JACKSON, RACE, AND THE DEMOCRATS

by

W. B. Allen, Chairman

and

Clarence M. Pendleton, Jr, late Chairman

U. S. Commission on Civil Rights*

 

Jesse Jackson has not been treated fairly by the Democratic Party. That, at least, was the burden of his complaints about the deleglate selection process. Jackson, it seems, thinks that the slim nine percentage point differential between himself and Michael Dukakis ought to have been reflected in the delegate count as well. Instead, Dukakis held fifty percent more delegate strength than Jackson going in, and the disparity predictably grew larger as the “super delegates” completed their declarations, overwhelmingly in favor of Dukakis.

Is there any truth in this claim? It is certainly accurate that Jackson has been something of a toy for the Democratic Party the past five years, in spite of mounting a campaign which has more resonantly invoked standard Democratic shibboleths than any other candidate. While there may never have materialized the much heralded “stop Jackson movement,” it may fairly be argued that Jackson’s visibility in the campaign has not met with the kind of response one would have expected from a party deeply in need of energizing regeneration. That alone would suggest some element of reality for the persistent fears that the leadership of the Democratic Party is inhospitable to Jackson, avowedly or not. It further raises the question of whether Jackson’s race is regarded by Democratic leaders as an albatross, a factor they would well wish to exploit but never to be governed by.

If these charges are correct, it will be necessary for Jackson to prove them with reference to something other than the numbers from the primary process. Besides the fact that Jackson, himself, contributed much to the present Party rules for the selection of delegates, his argument seems to miss the point. The focus on the distance between himself and Michael Dukakis was a subtle sleight of hand, by which Jackson in fact disenfranchised the remaining 35% of the Democrats who participated in the primaries and caucuses and who voted neither for Jackson nor Dukakis. The “super delegates” were no less obliged to show respect for the views of supporters of the defeated candidates than for the candidates remaining in the race. The sundry Gore, Simon, Gephardt, et. al. delegates also had a choice to make. The question was, who was their second choice, and wasn’t it disproportionately Michael Dukakis rather than Jesse Jackson? Because that was so, then it follows that Jackson had nothing to complain about. He received exactly what the voters intended.

How did this scenario finally become so visible? Jackson was in the rare position of having the vast majority of votes for his candidacy identifiable by voters. Since blacks accounted for the overwhelming share of that vote, his proportion of the total vote of the primary process was only slightly greater than the proportion of blacks within the Democratic Party. It turns out, then, that the problem Jackson complained about is largely the ironic result of his having isolated the votes of blacks within the Democratic Party.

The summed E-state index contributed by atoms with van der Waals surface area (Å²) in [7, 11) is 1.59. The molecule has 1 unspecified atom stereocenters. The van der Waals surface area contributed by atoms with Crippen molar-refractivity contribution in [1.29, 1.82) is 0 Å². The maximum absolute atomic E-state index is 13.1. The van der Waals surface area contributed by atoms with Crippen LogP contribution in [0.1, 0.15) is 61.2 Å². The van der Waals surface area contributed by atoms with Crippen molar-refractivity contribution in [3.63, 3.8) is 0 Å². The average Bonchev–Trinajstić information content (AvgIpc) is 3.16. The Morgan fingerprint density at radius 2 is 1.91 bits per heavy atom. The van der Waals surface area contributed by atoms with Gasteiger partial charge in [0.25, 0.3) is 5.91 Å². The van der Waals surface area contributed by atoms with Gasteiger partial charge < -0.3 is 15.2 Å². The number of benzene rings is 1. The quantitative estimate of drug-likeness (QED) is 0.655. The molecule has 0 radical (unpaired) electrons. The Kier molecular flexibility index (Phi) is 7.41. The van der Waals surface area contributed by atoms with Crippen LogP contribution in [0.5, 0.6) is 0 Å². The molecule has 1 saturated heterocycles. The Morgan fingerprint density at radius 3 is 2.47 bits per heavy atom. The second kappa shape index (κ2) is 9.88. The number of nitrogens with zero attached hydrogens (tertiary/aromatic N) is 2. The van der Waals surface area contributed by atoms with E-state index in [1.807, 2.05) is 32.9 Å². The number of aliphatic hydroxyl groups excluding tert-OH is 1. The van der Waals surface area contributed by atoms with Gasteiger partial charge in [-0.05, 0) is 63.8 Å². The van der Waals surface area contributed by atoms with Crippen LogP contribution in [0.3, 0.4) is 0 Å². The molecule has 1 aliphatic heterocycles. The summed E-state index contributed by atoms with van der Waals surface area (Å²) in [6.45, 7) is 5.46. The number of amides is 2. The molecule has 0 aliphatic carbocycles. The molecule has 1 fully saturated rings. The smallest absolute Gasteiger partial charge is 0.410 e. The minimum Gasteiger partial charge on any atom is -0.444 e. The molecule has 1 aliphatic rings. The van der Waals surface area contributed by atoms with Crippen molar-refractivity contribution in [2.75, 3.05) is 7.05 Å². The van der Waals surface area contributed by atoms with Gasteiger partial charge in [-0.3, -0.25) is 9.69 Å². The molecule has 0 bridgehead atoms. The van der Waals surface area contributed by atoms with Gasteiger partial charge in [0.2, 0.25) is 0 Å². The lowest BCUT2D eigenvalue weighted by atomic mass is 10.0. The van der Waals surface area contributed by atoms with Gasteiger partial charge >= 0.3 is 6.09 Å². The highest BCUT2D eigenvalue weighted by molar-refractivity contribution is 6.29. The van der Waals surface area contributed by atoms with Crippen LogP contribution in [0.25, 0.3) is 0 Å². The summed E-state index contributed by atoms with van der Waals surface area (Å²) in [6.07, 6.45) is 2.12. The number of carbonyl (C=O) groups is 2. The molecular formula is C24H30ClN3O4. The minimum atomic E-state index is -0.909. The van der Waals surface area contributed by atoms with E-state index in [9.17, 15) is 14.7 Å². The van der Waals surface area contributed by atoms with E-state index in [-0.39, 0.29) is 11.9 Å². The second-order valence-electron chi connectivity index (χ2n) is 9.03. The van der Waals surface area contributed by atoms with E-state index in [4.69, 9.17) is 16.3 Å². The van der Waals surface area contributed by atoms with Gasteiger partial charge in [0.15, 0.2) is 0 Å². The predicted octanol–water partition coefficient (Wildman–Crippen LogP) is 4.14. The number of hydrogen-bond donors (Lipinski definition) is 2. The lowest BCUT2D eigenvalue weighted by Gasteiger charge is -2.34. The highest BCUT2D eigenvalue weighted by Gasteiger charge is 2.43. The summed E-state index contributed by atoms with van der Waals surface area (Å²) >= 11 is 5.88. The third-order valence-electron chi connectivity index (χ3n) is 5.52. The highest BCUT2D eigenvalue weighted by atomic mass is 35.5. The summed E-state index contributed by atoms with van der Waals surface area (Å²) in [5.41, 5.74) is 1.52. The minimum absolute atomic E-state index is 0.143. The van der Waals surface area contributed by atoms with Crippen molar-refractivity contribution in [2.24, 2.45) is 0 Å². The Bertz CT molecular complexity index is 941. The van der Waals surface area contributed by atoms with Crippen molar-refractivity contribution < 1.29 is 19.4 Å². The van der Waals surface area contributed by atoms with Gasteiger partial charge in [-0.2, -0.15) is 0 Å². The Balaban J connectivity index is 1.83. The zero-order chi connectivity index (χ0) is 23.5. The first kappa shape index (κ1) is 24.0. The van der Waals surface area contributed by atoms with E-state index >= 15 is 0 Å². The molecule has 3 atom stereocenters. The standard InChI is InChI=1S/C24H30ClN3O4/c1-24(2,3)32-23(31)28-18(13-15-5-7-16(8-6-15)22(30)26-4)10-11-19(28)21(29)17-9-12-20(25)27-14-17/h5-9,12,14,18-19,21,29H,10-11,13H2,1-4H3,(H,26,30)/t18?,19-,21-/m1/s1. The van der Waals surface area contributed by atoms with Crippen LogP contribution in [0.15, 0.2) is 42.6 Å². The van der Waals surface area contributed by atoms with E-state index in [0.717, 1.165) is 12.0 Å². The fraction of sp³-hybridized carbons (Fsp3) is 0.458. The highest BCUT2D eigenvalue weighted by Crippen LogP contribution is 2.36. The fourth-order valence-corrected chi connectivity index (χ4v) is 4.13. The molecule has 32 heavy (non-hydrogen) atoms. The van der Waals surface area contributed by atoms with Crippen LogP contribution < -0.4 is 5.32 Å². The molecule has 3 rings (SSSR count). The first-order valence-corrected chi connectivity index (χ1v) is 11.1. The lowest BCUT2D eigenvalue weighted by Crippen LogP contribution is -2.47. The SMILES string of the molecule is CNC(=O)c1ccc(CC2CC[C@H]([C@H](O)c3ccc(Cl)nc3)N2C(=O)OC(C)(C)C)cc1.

This phenomenon has been too little noted by commentators. It represents a historic change in the operation of American electoral politics. Heretofore the votes of blacks have been isolated, but only as between Democrats and Republicans. In that context, one could always imagine that, within the Democratic Party, the votes of blacks were as diverse (represented equally diverse opinions) as those of most other Democrats. Now, for the first time, it is apparent that black Democrats do not vote so-called Democratic views so much as they vote race, at least in this election cycle. Because of that they stand out, are isolated within the Democratic Party—a significant minority but nonetheless a minority. In earlier times it was said that Republicans could ignore American blacks because they never count on receiving their votes. In this election that shibboleth has proved true for the non-black candidates for the Democratic presidential nomination.

What this change means is that, in some manner, the votes of blacks are up for grabs. Those are non-ideological votes and therefore cannot be considered as entirely reliable in terms of party identification. This is far more important than the platitudes which filled the press about Jackson “proving” that a black person can mount a serious campaign, or, again, the national eye wink which takes his strident strummings as eloquent and articulate political speech. Instead, Jackson has succeeded where even Jim Crow failed, isolating blacks not merely within American politics at large but within the Democratic Party in particular. So long as the Democratic Party remained heterogeneous, and the votes of blacks within the party could be viewed as reflecting the party generally, blacks were seen as politically coherent but not politically isolated. This was all the more true because they were found in the majority party, and could therefore be identified with a national consensus—the mainstream of American opinion. Jackson has put an end to that forever.

This result could offer enormous promise for the future, were it sensitively understood by political schemers. Or, it could produce the kind of result which occurred in 1860, when Democrat slaveholders refused to vote for Stephen A. Douglas, split the Democratic Party, and assured the election of Abraham Lincoln.



* On Friday, June 3, Chairman Pendleton completed his revision of the draft of this essay, which had been sent to him by Chairman Allen earlier. It was ready to go to press. On Sunday, June 5, Chairman Pendleton died of a sudden heart attack. In the aftermath, we neglected to complete this discussion of race and politics in America. Nevertheless, it remains a significant discussion, as well as the last piece on which the former Chairman labored. Accordingly, it has been revised to make it current.